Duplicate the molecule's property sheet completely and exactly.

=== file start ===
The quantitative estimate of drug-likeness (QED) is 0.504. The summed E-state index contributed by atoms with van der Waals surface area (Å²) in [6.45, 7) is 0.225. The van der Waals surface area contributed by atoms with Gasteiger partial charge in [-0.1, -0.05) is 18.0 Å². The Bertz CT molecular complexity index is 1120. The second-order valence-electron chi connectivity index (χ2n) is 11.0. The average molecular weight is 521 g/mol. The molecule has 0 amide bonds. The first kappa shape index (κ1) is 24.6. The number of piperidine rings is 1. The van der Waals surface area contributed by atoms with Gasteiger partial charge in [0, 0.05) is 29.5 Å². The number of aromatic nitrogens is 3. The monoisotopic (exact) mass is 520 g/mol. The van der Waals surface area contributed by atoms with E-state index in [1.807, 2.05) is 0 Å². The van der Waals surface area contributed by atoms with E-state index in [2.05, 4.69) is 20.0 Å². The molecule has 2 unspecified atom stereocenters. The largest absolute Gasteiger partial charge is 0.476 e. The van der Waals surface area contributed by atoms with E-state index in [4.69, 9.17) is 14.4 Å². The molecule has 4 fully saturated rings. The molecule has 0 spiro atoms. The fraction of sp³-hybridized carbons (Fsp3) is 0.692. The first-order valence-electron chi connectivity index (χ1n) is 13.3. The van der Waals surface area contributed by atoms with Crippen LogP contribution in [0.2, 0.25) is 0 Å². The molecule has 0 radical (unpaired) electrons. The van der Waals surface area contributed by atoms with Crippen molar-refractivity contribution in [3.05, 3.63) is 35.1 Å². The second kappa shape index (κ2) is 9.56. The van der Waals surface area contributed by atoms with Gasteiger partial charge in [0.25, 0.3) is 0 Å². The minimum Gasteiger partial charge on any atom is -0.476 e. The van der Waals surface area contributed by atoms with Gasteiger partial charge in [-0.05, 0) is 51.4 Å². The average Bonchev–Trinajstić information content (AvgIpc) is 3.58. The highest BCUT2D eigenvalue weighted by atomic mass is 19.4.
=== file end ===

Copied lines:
The quantitative estimate of drug-likeness (QED) is 0.504. The summed E-state index contributed by atoms with van der Waals surface area (Å²) in [6.45, 7) is 0.225. The van der Waals surface area contributed by atoms with Gasteiger partial charge in [-0.1, -0.05) is 18.0 Å². The Bertz CT molecular complexity index is 1120. The second-order valence-electron chi connectivity index (χ2n) is 11.0. The average molecular weight is 521 g/mol. The molecule has 0 amide bonds. The first kappa shape index (κ1) is 24.6. The number of piperidine rings is 1. The van der Waals surface area contributed by atoms with Gasteiger partial charge in [0, 0.05) is 29.5 Å². The number of aromatic nitrogens is 3. The monoisotopic (exact) mass is 520 g/mol. The van der Waals surface area contributed by atoms with E-state index in [1.807, 2.05) is 0 Å². The van der Waals surface area contributed by atoms with E-state index in [2.05, 4.69) is 20.0 Å². The molecule has 2 unspecified atom stereocenters. The largest absolute Gasteiger partial charge is 0.476 e. The van der Waals surface area contributed by atoms with E-state index in [4.69, 9.17) is 14.4 Å². The molecule has 4 fully saturated rings. The molecule has 0 spiro atoms. The fraction of sp³-hybridized carbons (Fsp3) is 0.692. The first-order valence-electron chi connectivity index (χ1n) is 13.3. The van der Waals surface area contributed by atoms with Crippen LogP contribution in [0.2, 0.25) is 0 Å². The molecule has 0 radical (unpaired) electrons. The van der Waals surface area contributed by atoms with Crippen molar-refractivity contribution in [3.05, 3.63) is 35.1 Å². The second kappa shape index (κ2) is 9.56. The van der Waals surface area contributed by atoms with Gasteiger partial charge in [0.25, 0.3) is 0 Å². The minimum Gasteiger partial charge on any atom is -0.476 e. The van der Waals surface area contributed by atoms with Gasteiger partial charge in [-0.05, 0) is 51.4 Å². The average Bonchev–Trinajstić information content (AvgIpc) is 3.58. The highest BCUT2D eigenvalue weighted by atomic mass is 19.4.